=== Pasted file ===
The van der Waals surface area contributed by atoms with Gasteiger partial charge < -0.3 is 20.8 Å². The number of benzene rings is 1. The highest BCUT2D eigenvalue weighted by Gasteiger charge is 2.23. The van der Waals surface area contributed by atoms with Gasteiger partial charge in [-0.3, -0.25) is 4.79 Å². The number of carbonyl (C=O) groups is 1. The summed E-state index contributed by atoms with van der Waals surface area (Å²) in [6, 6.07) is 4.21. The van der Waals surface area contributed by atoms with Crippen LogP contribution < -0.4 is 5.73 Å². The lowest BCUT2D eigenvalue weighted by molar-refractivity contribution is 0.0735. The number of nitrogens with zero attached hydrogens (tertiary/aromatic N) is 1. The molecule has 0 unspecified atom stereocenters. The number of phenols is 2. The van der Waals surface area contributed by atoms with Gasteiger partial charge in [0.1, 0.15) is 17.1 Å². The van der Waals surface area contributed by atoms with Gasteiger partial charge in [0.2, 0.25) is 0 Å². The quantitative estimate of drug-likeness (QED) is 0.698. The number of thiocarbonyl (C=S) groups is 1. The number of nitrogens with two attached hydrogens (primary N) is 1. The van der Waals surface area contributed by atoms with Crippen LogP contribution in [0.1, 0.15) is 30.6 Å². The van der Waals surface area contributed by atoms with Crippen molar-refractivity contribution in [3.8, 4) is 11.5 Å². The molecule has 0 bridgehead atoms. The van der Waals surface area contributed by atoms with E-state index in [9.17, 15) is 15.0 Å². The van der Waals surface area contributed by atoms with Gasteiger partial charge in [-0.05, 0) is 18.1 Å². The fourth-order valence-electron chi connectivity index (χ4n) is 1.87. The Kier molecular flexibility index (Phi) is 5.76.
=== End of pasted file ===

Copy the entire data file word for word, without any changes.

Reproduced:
The van der Waals surface area contributed by atoms with Gasteiger partial charge < -0.3 is 20.8 Å². The number of benzene rings is 1. The highest BCUT2D eigenvalue weighted by Gasteiger charge is 2.23. The van der Waals surface area contributed by atoms with Gasteiger partial charge in [-0.3, -0.25) is 4.79 Å². The number of carbonyl (C=O) groups is 1. The summed E-state index contributed by atoms with van der Waals surface area (Å²) in [6, 6.07) is 4.21. The van der Waals surface area contributed by atoms with Crippen LogP contribution < -0.4 is 5.73 Å². The lowest BCUT2D eigenvalue weighted by molar-refractivity contribution is 0.0735. The number of nitrogens with zero attached hydrogens (tertiary/aromatic N) is 1. The molecule has 0 unspecified atom stereocenters. The number of phenols is 2. The van der Waals surface area contributed by atoms with Gasteiger partial charge in [0.1, 0.15) is 17.1 Å². The van der Waals surface area contributed by atoms with Gasteiger partial charge in [0.2, 0.25) is 0 Å². The quantitative estimate of drug-likeness (QED) is 0.698. The number of thiocarbonyl (C=S) groups is 1. The number of nitrogens with two attached hydrogens (primary N) is 1. The van der Waals surface area contributed by atoms with Crippen LogP contribution in [0.1, 0.15) is 30.6 Å². The van der Waals surface area contributed by atoms with Crippen molar-refractivity contribution in [3.8, 4) is 11.5 Å². The molecule has 0 bridgehead atoms. The van der Waals surface area contributed by atoms with E-state index in [9.17, 15) is 15.0 Å². The van der Waals surface area contributed by atoms with Gasteiger partial charge in [-0.05, 0) is 18.1 Å². The fourth-order valence-electron chi connectivity index (χ4n) is 1.87. The Kier molecular flexibility index (Phi) is 5.76.